See also: Dius

CatalanEdit

PronunciationEdit

VerbEdit

dius

  1. second-person singular present indicative form of dir

GothicEdit

RomanizationEdit

dius

  1. Romanization of 𐌳𐌹𐌿𐍃

LatinEdit

Etymology 1Edit

From Proto-Indo-European *diwyós. Cognates include Sanskrit दिव्य (divya) and Ancient Greek δῖος (dîos).

Pronunciation 1Edit

AdjectiveEdit

dīus (feminine dīa, neuter dīum); first/second-declension adjective

  1. Alternative form of dīvus (divine, godly)

DeclensionEdit

First/second-declension adjective.

Number Singular Plural
Case / Gender Masculine Feminine Neuter Masculine Feminine Neuter
Nominative dīus dīa dīum dīī dīae dīa
Genitive dīī dīae dīī dīōrum dīārum dīōrum
Dative dīō dīō dīīs
Accusative dīum dīam dīum dīōs dīās dīa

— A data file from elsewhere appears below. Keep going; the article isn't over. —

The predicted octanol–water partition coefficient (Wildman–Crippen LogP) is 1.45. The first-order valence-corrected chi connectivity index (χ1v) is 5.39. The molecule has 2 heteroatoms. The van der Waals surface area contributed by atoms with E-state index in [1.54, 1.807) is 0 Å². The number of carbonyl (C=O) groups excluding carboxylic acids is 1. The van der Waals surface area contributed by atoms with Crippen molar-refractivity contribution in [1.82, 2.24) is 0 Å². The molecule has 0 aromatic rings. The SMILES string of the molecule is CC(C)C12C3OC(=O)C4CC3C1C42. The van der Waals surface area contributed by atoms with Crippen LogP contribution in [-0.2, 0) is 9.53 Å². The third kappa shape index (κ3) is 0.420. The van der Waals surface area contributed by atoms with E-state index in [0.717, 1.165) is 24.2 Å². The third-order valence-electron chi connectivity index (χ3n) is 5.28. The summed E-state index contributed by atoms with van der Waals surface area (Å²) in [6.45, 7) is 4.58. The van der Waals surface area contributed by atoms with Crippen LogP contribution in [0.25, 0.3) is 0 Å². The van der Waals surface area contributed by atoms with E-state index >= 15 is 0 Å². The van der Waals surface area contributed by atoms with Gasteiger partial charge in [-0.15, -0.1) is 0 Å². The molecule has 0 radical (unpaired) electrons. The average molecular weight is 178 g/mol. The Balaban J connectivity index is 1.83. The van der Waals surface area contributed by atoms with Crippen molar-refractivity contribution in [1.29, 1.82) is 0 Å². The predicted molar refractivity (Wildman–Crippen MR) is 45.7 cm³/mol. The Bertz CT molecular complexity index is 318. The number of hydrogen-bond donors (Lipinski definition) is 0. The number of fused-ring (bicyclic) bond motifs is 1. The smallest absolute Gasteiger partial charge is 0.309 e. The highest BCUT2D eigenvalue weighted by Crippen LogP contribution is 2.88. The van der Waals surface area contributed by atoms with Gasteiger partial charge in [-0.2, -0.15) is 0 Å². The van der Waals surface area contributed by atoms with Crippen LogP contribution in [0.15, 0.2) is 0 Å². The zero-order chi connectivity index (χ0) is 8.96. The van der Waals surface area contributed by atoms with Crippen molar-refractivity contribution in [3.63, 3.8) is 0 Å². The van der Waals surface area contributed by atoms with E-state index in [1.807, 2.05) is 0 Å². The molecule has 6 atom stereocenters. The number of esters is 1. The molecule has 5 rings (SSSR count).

Ablative dīō dīā dīō dīīs
Vocative dīe dīa dīum dīī dīae dīa

Etymology 2Edit

Old Latin from Proto-Italic *djous (day) from Proto-Indo-European *dyḗws (daytime sky); compare diēs. Cognate with Old Armenian տիւ (tiw), Sanskrit दिवा (divā, by day).

Pronunciation 2Edit

AdverbEdit

diūs (comparative diūtius, superlative diūtissimē)

  1. Alternative form of diū (by day)

ReferencesEdit

  • Beekes, Robert S. P. (2010) Etymological Dictionary of Greek (Leiden Indo-European Etymological Dictionary Series; 10), with the assistance of Lucien van Beek, Leiden, Boston: Brill, →ISBN, page 338
  • dius in Charlton T. Lewis and Charles Short (1879) A Latin Dictionary, Oxford: Clarendon Press
  • dius in Charlton T. Lewis (1891) An Elementary Latin Dictionary, New York: Harper & Brothers
  • dius in Gaffiot, Félix (1934) Dictionnaire Illustré Latin-Français, Hachette
  • dius in The Perseus Project (1999) Perseus Encyclopedia[1]
  • dius in William Smith, editor (1848) A Dictionary of Greek Biography and Mythology, London: John Murray